A BLUNDER which resulted in a four-hour delay to an operation on a pensioner must never be repeated, MSPs have warned.
A scathing ombudsman report slammed NHS Lothian for the “significant personal injustice” Jim Gilchrist suffered after staff were forced to source a vital piece of equipment from Dundee while he was in surgery.
The 82-year-old suffered months of misery after undergoing the Edinburgh Royal Infirmary procedure, with the delay to his treatment being linked to his subsequent paralysis amputation of his leg.
The Evening News also revealed yesterday how distraught son John, 57, died of a deep vein thrombosis last November, without the chance to see the critical findings and recommendations to NHS Lothian, published on Wednesday, because he was too afraid to seek treatment after what had happened to his father.
John’s wife Pam said she believed her husband could still be alive today if he had not developed a fear of the ERI.
Commenting on the ombudsman’s report, Lothian MSP Sarah Boyack said it was essential lessons were learned.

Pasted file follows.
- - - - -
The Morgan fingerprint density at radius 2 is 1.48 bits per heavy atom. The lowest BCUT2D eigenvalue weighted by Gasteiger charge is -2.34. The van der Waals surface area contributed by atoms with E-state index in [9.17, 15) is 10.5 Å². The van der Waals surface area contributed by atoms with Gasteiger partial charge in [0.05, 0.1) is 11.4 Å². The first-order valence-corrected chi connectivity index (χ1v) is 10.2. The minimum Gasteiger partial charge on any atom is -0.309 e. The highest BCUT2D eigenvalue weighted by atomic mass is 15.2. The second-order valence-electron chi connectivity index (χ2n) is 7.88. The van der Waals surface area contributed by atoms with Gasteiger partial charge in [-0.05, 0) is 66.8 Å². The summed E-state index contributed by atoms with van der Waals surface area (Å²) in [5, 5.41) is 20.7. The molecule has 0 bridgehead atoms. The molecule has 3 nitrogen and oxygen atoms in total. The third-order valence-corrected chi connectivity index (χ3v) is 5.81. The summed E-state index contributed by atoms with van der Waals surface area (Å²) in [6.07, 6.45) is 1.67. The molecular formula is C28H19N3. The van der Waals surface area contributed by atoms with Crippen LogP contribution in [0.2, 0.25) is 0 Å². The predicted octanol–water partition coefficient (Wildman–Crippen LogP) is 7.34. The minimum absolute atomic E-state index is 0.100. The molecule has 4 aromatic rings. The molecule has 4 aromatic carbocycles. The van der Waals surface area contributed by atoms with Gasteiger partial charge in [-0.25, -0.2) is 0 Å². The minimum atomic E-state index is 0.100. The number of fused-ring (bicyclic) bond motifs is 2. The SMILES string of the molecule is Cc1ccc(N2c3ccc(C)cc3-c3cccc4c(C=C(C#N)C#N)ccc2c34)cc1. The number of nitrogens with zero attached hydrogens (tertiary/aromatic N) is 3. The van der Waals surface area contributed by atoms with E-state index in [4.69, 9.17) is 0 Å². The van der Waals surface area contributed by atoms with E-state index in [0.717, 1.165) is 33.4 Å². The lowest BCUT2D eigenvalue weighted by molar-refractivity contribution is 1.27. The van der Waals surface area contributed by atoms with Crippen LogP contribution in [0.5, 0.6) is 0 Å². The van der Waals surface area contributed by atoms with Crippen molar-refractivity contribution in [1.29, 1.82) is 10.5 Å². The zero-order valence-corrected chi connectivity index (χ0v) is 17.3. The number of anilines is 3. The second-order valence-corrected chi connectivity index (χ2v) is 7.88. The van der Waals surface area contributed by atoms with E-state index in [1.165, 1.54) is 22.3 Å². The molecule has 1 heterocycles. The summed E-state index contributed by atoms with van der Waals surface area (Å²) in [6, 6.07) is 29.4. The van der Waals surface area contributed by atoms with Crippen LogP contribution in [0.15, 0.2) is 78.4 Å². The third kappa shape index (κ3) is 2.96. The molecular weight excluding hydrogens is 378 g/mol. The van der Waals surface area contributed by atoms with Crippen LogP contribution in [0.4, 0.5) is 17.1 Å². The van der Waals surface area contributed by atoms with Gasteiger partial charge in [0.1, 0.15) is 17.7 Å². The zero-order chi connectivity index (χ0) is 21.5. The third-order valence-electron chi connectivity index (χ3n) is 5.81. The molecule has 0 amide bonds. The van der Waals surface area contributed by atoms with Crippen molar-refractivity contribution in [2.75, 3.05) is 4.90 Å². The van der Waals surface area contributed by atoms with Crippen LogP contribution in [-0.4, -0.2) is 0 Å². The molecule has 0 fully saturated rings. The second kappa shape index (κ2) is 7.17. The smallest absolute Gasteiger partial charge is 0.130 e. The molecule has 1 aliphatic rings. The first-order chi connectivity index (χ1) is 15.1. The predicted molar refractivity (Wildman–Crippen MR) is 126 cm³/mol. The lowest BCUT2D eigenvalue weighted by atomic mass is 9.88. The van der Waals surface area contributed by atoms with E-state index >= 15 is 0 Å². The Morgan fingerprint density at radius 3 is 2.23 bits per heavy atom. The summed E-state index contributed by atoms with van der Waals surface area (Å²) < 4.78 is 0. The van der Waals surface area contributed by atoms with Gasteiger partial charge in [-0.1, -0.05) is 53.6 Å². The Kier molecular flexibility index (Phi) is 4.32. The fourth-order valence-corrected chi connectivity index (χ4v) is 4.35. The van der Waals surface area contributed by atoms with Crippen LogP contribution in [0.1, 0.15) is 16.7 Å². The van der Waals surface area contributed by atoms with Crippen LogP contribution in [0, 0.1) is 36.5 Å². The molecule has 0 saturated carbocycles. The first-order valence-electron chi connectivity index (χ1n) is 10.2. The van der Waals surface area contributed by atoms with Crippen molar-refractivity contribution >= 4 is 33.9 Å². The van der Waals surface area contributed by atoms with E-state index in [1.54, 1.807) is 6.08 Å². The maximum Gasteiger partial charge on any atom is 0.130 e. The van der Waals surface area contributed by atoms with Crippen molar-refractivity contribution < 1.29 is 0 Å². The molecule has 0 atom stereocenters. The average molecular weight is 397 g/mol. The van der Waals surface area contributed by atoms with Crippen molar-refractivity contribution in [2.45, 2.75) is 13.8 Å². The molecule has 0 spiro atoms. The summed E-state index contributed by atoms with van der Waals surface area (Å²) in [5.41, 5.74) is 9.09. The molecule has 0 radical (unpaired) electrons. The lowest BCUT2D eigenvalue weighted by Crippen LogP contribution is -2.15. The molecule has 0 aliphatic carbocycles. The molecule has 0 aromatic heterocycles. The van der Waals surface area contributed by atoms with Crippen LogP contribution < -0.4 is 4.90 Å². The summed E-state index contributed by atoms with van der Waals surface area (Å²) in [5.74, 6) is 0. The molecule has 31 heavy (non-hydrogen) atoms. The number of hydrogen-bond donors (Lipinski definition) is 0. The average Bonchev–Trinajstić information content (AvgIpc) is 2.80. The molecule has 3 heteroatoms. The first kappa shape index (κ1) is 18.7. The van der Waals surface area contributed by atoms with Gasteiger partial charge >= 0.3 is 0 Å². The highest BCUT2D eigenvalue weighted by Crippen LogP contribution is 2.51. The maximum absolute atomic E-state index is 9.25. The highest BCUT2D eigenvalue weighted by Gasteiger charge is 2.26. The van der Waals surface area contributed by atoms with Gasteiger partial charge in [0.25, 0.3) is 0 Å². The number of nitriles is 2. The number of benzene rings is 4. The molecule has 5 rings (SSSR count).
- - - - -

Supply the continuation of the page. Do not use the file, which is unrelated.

She said: “The ombudsman’s report could not be clearer in its assessment that the health board failed in its duty of care to this patient and his family.
“These tragic circumstances underline the need for proper checks ahead of surgery to safeguard patient safety and to ensure that all of the risks are discussed before consent is given.”
Failings highlighted included not ensuring that all required equipment was available before the operation, or that the risks were fully explained in advance.
Staff knew Mr Gilchrist, of Newtongrange, was unable to move his legs after the operation but did not flag it up for 12 hours. A number of recommendations were made, including that the board improve surgical safety and record-keeping and staff be re-trained where appropriate.
Ms Boyack added: “NHS staff are under tremendous pressure and must be supported to ensure they are able to carry out their jobs effectively. That has to include time to keep accurate records and regular training in relevant safety procedures.
“I hope that the upholding of these complaints allows the family to move on. It is important the health board takes the recommendations on board.”
The calls were echoed by MSP Alison Johnstone, Scottish Greens’ health spokeswoman, who said: “This case is both alarming and saddening.”
Sarah Ballard-Smith, nurse director for NHS Lothian, apologised to the family and said an action plan was being implemented.